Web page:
For the top-left-to-bottom-right diagonal, we have Angel's lower leg and the uniform stripe on it, his left arm, and best of all, his fingers, all harmoniously parallel. For the lower-left-to-top-right diagonal, we have his upper leg and uniform stripe, his right arm, and though not perfectly parallel with those two elements but still quite pleasing, an entire baseball bat. Seeing a whole baseball bat on a baseball card is not as common as you would think. Neither is a classic pure white bat - those are a minority in the game now. You'll see those on my baseball cards some other night.

The lines set up a great sense of motion for the card, which is best captured by That Necklace (another uniform meme I am tracking some, stay tuned) AP is wearing. The necklace is inertially hanging straight down and hasn't started moving with Pagan's body yet. Truly a SNAP-SHOT of frozen motion.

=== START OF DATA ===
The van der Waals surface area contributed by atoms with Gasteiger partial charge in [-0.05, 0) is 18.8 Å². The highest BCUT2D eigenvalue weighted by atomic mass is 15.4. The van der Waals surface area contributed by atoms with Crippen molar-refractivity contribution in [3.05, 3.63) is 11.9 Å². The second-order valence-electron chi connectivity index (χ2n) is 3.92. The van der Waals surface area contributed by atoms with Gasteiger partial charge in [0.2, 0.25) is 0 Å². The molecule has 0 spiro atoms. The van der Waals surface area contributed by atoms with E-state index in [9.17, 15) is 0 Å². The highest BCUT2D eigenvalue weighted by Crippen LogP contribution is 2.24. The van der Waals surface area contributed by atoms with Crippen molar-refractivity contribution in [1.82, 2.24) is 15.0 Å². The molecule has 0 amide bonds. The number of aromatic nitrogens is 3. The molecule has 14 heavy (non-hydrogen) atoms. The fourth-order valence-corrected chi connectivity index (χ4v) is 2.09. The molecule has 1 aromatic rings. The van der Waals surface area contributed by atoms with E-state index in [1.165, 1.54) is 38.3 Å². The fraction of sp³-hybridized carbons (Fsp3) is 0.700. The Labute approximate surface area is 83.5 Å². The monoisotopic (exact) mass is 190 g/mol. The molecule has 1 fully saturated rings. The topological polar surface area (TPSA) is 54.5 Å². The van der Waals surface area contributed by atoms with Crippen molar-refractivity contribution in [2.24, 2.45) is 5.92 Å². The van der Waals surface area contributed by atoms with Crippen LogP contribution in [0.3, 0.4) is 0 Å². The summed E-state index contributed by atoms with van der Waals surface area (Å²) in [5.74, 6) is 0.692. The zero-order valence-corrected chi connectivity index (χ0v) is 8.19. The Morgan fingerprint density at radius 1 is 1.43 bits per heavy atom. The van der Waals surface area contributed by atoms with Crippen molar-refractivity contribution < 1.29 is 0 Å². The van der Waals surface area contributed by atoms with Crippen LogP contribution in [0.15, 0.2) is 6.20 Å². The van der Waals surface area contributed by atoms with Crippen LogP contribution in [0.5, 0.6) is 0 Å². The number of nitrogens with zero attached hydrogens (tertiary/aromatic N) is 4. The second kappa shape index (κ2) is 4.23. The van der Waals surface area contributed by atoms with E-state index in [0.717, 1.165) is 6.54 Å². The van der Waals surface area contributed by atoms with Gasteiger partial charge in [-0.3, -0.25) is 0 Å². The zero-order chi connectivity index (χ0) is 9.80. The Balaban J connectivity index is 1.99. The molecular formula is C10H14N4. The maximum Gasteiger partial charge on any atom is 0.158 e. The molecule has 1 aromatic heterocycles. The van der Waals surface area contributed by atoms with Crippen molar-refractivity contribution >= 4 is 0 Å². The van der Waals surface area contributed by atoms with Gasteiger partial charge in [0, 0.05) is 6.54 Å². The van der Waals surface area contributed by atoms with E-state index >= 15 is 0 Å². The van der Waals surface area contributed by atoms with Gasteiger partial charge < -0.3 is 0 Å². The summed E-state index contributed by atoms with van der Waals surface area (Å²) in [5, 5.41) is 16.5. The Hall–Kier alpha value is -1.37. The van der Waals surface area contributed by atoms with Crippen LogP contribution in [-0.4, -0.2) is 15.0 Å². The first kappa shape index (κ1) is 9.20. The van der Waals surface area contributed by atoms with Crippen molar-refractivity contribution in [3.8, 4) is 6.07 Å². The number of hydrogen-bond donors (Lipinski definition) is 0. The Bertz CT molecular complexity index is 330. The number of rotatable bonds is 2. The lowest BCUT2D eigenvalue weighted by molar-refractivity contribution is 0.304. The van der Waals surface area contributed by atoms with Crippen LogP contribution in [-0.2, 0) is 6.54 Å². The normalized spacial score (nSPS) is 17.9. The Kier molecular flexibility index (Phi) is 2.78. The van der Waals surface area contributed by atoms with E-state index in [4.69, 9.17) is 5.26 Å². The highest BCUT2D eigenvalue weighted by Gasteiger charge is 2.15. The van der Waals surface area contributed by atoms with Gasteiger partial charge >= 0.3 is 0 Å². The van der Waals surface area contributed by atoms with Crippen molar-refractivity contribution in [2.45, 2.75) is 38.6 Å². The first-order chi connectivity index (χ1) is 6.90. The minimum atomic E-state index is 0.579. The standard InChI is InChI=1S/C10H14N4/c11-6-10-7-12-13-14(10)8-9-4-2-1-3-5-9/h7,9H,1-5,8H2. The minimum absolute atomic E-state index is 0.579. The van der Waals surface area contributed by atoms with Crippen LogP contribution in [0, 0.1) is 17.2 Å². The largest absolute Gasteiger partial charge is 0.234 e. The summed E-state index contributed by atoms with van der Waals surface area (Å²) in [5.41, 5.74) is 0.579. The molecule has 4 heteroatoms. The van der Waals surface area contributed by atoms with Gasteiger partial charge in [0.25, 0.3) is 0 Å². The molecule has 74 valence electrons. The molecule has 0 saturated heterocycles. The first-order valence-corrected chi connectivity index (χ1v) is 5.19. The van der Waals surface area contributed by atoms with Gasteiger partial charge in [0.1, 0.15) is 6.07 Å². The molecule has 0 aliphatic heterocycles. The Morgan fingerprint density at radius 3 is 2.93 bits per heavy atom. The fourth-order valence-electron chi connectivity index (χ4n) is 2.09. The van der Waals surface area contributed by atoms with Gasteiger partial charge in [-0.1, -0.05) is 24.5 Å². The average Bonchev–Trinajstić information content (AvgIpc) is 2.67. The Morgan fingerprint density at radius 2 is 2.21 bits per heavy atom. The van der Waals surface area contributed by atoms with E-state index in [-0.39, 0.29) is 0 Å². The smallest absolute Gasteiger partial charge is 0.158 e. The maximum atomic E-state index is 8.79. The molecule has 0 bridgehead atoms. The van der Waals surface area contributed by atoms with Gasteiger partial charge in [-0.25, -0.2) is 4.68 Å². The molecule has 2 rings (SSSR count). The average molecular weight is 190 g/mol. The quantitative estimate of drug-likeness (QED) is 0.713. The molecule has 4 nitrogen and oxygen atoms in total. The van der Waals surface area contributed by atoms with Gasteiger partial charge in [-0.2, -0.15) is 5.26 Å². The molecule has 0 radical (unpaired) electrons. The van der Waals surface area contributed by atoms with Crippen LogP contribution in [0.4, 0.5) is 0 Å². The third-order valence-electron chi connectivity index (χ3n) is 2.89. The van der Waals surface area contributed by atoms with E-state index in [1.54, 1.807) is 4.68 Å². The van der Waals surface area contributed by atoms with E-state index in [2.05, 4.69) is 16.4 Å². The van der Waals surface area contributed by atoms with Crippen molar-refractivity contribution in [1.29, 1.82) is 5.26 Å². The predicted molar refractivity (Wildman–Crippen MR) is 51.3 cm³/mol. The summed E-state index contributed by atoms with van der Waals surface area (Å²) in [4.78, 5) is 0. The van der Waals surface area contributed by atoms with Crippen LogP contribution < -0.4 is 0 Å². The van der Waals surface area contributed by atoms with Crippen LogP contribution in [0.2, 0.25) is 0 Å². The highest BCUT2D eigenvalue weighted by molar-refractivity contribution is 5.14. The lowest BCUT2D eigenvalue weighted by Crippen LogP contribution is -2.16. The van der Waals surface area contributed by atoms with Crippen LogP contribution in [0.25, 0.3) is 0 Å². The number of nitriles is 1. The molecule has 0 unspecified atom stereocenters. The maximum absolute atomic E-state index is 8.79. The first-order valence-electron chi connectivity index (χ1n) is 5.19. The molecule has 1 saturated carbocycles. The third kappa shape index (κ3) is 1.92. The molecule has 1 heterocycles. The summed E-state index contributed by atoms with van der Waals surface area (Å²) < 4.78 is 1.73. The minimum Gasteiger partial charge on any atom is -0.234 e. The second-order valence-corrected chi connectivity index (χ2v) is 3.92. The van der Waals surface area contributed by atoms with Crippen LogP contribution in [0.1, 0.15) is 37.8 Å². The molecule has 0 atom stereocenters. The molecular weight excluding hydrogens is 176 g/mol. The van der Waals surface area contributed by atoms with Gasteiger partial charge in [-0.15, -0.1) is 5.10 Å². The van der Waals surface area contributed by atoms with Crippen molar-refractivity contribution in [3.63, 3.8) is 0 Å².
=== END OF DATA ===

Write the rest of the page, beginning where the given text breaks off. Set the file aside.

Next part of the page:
But motion clearly due to continue, imminently. Knowledge of baseball also helps enjoy this card, as most baseball fans can tell quickly that Angel just laid down a bunt, which makes for a fairly rare baseball card image. A nice slow play that is now going to turn into a very fast one, instantly. This combines well with Angel's facial demeanor. Smoooooth. Why, laying down a bunt looks to be as easy for Angel Pagan as falling off a log.

I think this card will prove to be my favorite in Series One this year, if not for the whole year. I don't think I've found one in Series Two to match it yet, nor to match my pre-release favorite. If I were to make a Top Ten Cards From 2013 Series 1 & 2 one day, I'm sure most of them would be horizontal cards.

But I do like plenty of the vertical cards, like this one: